Kentucky is still in the most dangerous zone for virus cases and positive tests; White House calls for ‘significant behavior change’

White House Coronavirus Task Force table; for a larger version, click on it.

By Melissa Patrick
Kentucky Health News

For the second week in a row, Kentucky is in the worst danger zone for both coronavirus cases and the share of Kentuckians who tested positive for the virus in the past seven days, according to this week’s White House Coronavirus Task Force report.

Kentucky has been in the red zone for case numbers, indicating 101 or more new cases per 100,000 people, every week since the Sept. 27 report, but this is only the second week it has been in the most dangerous zone for test positivity, meaning it has a rate above 10%.

Gov. Andy Beshear has noted several times that the state uses a different data stream than the White House, which results in a lower positive-test rate. The White House reports a 13% percent positivity rate in Kentucky. On Nov. 24, the state reported that rate to be 8.82%.

As other states have surged even more, Kentucky’s ranking in the White House report has fallen a bit. The latest report, which covers Saturday, Nov. 14, through Friday, Nov. 20, says Kentucky ranks 24th highest in the country for cases and 20th for positivity.

It says 92% of Kentucky’s counties had a moderate or high level of community transmission, with 70% of them having high levels. That’s up from 89% and 55%, respectively, in last week’s report.

It shows Kentucky with 433 new cases per 100,000 people. This number continues to show huge weekly increases. It was 344 per 100,000 in the prior week, and 274 per 100,000 the week before. The national average is 356 per 100,000.

In the state’s Monday-to-Sunday reporting week, last week Kentucky had most cases ever: 20,514, up 22% from the week before.
The number of counties in the White House red zone increased by 18, from 66 to 89; the orange zone number decreased by 11, from 24 to 13; and the yellow zone decreased by three, to 14.
This week’s report included a strong warning, saying the “aggressive, rapid, and expanding” spread of cases requires both “proactive, focused testing” to identify asymptomatic and pre-symptomatic individuals, combined with “significant behavior change of all Americans.”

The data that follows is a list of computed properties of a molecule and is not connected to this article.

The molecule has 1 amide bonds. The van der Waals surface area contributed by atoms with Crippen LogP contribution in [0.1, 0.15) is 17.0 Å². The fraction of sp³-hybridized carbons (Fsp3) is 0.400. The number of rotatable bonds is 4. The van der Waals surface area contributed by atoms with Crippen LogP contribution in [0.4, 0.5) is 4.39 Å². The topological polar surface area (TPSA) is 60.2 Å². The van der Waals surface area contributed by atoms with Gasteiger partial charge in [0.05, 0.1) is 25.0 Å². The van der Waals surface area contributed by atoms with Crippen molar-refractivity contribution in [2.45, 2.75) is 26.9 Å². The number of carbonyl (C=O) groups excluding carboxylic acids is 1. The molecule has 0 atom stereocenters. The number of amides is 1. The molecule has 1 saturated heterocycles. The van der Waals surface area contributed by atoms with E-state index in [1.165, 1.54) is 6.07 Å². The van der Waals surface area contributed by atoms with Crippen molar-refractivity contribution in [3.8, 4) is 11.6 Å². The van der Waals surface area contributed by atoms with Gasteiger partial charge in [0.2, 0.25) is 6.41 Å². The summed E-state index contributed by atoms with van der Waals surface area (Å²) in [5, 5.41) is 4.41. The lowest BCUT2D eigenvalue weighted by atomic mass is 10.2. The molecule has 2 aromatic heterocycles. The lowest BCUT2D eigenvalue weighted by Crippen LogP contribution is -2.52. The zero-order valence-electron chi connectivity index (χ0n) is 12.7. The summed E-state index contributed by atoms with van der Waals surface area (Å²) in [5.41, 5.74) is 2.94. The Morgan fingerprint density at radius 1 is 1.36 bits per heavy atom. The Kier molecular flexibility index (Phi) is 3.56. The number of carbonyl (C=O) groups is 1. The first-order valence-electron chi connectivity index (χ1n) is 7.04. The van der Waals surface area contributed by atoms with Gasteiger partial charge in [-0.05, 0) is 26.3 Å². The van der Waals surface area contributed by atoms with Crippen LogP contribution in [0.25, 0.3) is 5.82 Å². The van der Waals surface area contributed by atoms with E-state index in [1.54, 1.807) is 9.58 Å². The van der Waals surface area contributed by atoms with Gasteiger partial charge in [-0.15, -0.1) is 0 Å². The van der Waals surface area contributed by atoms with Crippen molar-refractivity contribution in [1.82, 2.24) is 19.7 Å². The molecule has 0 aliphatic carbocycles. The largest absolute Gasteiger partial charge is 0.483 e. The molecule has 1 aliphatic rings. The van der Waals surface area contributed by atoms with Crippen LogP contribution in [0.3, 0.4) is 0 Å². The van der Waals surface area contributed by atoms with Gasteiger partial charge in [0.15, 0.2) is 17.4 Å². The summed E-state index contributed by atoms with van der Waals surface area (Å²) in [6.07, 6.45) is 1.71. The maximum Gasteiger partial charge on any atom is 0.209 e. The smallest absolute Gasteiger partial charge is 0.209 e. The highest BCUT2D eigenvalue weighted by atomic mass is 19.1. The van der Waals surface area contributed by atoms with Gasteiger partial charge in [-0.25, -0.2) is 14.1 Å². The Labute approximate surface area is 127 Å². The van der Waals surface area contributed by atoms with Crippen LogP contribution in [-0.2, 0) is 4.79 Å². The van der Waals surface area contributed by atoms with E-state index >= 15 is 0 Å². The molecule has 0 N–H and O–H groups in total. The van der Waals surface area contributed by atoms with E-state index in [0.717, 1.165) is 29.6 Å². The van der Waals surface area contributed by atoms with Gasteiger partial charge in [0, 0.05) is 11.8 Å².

Those behaviors include wearing a mask at all times in public, social distancing, significant reductions in public and private indoor capacity limits, and making sure that “every American understands the clear risks of ANY family or friend interactions outside of their immediate household indoors without masks.”
Some argue that Kentucky does not have a reliable estimate of the virus’ spread because it depends on “convenience samples” from voluntary tests instead of statewide random testing. Beshear has argued that the state does so much testing that it has a pretty accurate picture of how many people have the virus, especially among those with symptoms.
He was asked Tuesday about White House’s recommendation for “proactive, focused testing” to catch the virus in people without symptoms, and the latest analysis from the University of Louisville‘s Co-immunity Project – which does random testing in Jefferson County, finding that the infection rate is now 10 times what it was two months ago and that the infection rate is nearly five times higher than the publicly reported number of cases.
Beshear said the state is doing a study with LabCorp, a large testing laboratory, “that is giving us data on how widespread that we think the virus is in Kentucky.” He said Health Commissioner Steven Stack would talk about it next week. “It’s got some different numbers than the co-immunity project, but it’s also statewide.”
The White House report also called for “strong Thanksgiving messaging” that encourages people to limit events to individuals in their household and to wear masks while indoors around high-risk and vulnerable people. In addition, it says to expand public-health messaging to all media platforms, to warn people about the risks of social gatherings and re-emphasize the need for masks and social distancing.
The report also called on Kentucky to stay vigilant to protect nursing home residents and staff, ensuring that they have full testing capacity and are properly isolating those who test positive. It also calls on the state to ensure that all hospitals have expansion and contingency plans and up-to-date treatment protocols.
The report has a graph showing covid-19 hospitalizations by age and by week.
White House Coronavirus Task Force graph; for a larger version, click on it.
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